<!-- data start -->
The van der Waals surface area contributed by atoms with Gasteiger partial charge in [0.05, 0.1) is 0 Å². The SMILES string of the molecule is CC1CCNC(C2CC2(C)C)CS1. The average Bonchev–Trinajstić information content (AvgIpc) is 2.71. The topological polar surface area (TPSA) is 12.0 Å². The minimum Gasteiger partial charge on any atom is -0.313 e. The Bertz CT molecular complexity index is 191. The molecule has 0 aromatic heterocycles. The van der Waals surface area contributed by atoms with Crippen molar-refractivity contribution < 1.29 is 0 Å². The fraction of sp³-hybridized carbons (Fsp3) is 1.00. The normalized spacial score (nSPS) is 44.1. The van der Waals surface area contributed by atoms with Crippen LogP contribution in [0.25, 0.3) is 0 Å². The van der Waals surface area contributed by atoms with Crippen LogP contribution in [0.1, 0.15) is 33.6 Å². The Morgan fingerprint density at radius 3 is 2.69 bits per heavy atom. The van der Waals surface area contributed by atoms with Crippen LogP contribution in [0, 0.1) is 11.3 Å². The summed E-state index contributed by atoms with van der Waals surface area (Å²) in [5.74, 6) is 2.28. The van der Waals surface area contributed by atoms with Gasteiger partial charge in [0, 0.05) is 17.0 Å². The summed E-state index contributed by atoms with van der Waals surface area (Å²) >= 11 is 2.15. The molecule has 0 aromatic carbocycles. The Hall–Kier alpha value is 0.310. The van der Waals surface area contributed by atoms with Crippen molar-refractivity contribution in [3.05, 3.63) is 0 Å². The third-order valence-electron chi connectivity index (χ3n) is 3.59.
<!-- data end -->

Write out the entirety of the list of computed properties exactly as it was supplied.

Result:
The van der Waals surface area contributed by atoms with Gasteiger partial charge in [0.05, 0.1) is 0 Å². The SMILES string of the molecule is CC1CCNC(C2CC2(C)C)CS1. The average Bonchev–Trinajstić information content (AvgIpc) is 2.71. The topological polar surface area (TPSA) is 12.0 Å². The minimum Gasteiger partial charge on any atom is -0.313 e. The Bertz CT molecular complexity index is 191. The molecule has 0 aromatic heterocycles. The van der Waals surface area contributed by atoms with Crippen molar-refractivity contribution < 1.29 is 0 Å². The fraction of sp³-hybridized carbons (Fsp3) is 1.00. The normalized spacial score (nSPS) is 44.1. The van der Waals surface area contributed by atoms with Crippen LogP contribution in [0.25, 0.3) is 0 Å². The van der Waals surface area contributed by atoms with Crippen LogP contribution in [0.1, 0.15) is 33.6 Å². The Morgan fingerprint density at radius 3 is 2.69 bits per heavy atom. The van der Waals surface area contributed by atoms with Crippen LogP contribution in [0, 0.1) is 11.3 Å². The summed E-state index contributed by atoms with van der Waals surface area (Å²) in [5.74, 6) is 2.28. The van der Waals surface area contributed by atoms with Gasteiger partial charge in [0, 0.05) is 17.0 Å². The summed E-state index contributed by atoms with van der Waals surface area (Å²) >= 11 is 2.15. The molecule has 0 aromatic carbocycles. The Hall–Kier alpha value is 0.310. The van der Waals surface area contributed by atoms with Crippen molar-refractivity contribution in [3.05, 3.63) is 0 Å². The third-order valence-electron chi connectivity index (χ3n) is 3.59.